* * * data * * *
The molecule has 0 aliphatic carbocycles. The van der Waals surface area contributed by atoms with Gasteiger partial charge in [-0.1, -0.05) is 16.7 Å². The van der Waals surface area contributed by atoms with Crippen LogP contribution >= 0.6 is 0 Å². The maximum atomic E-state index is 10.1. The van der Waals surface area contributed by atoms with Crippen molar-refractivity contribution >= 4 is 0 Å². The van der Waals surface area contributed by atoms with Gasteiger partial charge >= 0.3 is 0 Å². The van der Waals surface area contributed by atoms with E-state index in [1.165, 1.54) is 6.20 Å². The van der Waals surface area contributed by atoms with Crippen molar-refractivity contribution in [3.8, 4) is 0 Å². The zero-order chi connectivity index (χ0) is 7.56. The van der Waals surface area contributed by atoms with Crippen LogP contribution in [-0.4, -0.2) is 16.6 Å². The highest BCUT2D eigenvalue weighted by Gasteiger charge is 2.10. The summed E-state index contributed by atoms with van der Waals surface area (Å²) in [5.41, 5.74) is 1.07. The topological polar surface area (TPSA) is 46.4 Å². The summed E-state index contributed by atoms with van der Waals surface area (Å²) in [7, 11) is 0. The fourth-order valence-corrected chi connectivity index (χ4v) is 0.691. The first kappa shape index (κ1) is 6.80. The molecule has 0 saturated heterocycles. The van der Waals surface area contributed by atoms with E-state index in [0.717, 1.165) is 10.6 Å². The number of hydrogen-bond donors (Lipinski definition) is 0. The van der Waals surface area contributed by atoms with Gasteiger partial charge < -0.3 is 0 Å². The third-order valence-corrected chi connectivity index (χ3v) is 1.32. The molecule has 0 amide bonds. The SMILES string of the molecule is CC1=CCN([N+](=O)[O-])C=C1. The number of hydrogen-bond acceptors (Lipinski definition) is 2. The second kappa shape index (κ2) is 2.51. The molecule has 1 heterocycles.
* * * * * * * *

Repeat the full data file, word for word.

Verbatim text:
The molecule has 0 aliphatic carbocycles. The van der Waals surface area contributed by atoms with Gasteiger partial charge in [-0.1, -0.05) is 16.7 Å². The van der Waals surface area contributed by atoms with Crippen LogP contribution >= 0.6 is 0 Å². The maximum atomic E-state index is 10.1. The van der Waals surface area contributed by atoms with Crippen molar-refractivity contribution >= 4 is 0 Å². The van der Waals surface area contributed by atoms with Gasteiger partial charge >= 0.3 is 0 Å². The van der Waals surface area contributed by atoms with E-state index in [1.165, 1.54) is 6.20 Å². The van der Waals surface area contributed by atoms with Crippen molar-refractivity contribution in [3.8, 4) is 0 Å². The zero-order chi connectivity index (χ0) is 7.56. The van der Waals surface area contributed by atoms with Crippen LogP contribution in [-0.4, -0.2) is 16.6 Å². The highest BCUT2D eigenvalue weighted by Gasteiger charge is 2.10. The summed E-state index contributed by atoms with van der Waals surface area (Å²) in [5.41, 5.74) is 1.07. The topological polar surface area (TPSA) is 46.4 Å². The summed E-state index contributed by atoms with van der Waals surface area (Å²) in [7, 11) is 0. The fourth-order valence-corrected chi connectivity index (χ4v) is 0.691. The first kappa shape index (κ1) is 6.80. The molecule has 0 saturated heterocycles. The van der Waals surface area contributed by atoms with E-state index in [0.717, 1.165) is 10.6 Å². The number of hydrogen-bond donors (Lipinski definition) is 0. The van der Waals surface area contributed by atoms with Gasteiger partial charge < -0.3 is 0 Å². The third-order valence-corrected chi connectivity index (χ3v) is 1.32. The molecule has 0 amide bonds. The SMILES string of the molecule is CC1=CCN([N+](=O)[O-])C=C1. The number of hydrogen-bond acceptors (Lipinski definition) is 2. The second kappa shape index (κ2) is 2.51. The molecule has 1 heterocycles.